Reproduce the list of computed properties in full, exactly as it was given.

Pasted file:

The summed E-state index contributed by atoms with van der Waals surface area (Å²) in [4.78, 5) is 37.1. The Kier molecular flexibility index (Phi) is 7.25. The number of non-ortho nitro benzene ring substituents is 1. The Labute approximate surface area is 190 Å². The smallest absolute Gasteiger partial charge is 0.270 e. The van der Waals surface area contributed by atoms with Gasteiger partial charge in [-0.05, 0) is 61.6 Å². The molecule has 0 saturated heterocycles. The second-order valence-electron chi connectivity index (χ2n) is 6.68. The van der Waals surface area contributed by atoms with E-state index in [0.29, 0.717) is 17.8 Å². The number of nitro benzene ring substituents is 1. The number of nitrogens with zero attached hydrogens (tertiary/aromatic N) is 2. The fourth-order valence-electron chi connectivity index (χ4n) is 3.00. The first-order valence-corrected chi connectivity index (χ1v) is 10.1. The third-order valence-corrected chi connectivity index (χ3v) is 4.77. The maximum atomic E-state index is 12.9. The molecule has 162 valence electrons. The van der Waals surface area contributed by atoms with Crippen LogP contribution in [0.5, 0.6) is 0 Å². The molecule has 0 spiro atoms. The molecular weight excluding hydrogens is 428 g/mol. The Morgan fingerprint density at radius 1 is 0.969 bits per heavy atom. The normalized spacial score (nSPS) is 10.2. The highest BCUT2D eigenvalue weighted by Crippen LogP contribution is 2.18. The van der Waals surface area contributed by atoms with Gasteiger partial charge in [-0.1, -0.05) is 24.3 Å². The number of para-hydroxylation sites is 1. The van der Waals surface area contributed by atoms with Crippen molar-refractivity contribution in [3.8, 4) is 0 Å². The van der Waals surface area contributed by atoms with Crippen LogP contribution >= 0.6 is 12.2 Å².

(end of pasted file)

The summed E-state index contributed by atoms with van der Waals surface area (Å²) in [4.78, 5) is 37.1. The Kier molecular flexibility index (Phi) is 7.25. The number of non-ortho nitro benzene ring substituents is 1. The Labute approximate surface area is 190 Å². The smallest absolute Gasteiger partial charge is 0.270 e. The van der Waals surface area contributed by atoms with Gasteiger partial charge in [-0.05, 0) is 61.6 Å². The molecule has 0 saturated heterocycles. The second-order valence-electron chi connectivity index (χ2n) is 6.68. The van der Waals surface area contributed by atoms with E-state index in [0.29, 0.717) is 17.8 Å². The number of nitro benzene ring substituents is 1. The number of nitrogens with zero attached hydrogens (tertiary/aromatic N) is 2. The fourth-order valence-electron chi connectivity index (χ4n) is 3.00. The first-order valence-corrected chi connectivity index (χ1v) is 10.1. The third-order valence-corrected chi connectivity index (χ3v) is 4.77. The maximum atomic E-state index is 12.9. The molecule has 162 valence electrons. The van der Waals surface area contributed by atoms with Crippen LogP contribution in [0.5, 0.6) is 0 Å². The molecule has 0 spiro atoms. The molecular weight excluding hydrogens is 428 g/mol. The Morgan fingerprint density at radius 1 is 0.969 bits per heavy atom. The normalized spacial score (nSPS) is 10.2. The highest BCUT2D eigenvalue weighted by Crippen LogP contribution is 2.18. The van der Waals surface area contributed by atoms with Gasteiger partial charge in [-0.1, -0.05) is 24.3 Å². The number of para-hydroxylation sites is 1. The van der Waals surface area contributed by atoms with Crippen molar-refractivity contribution in [3.8, 4) is 0 Å². The van der Waals surface area contributed by atoms with Crippen LogP contribution >= 0.6 is 12.2 Å².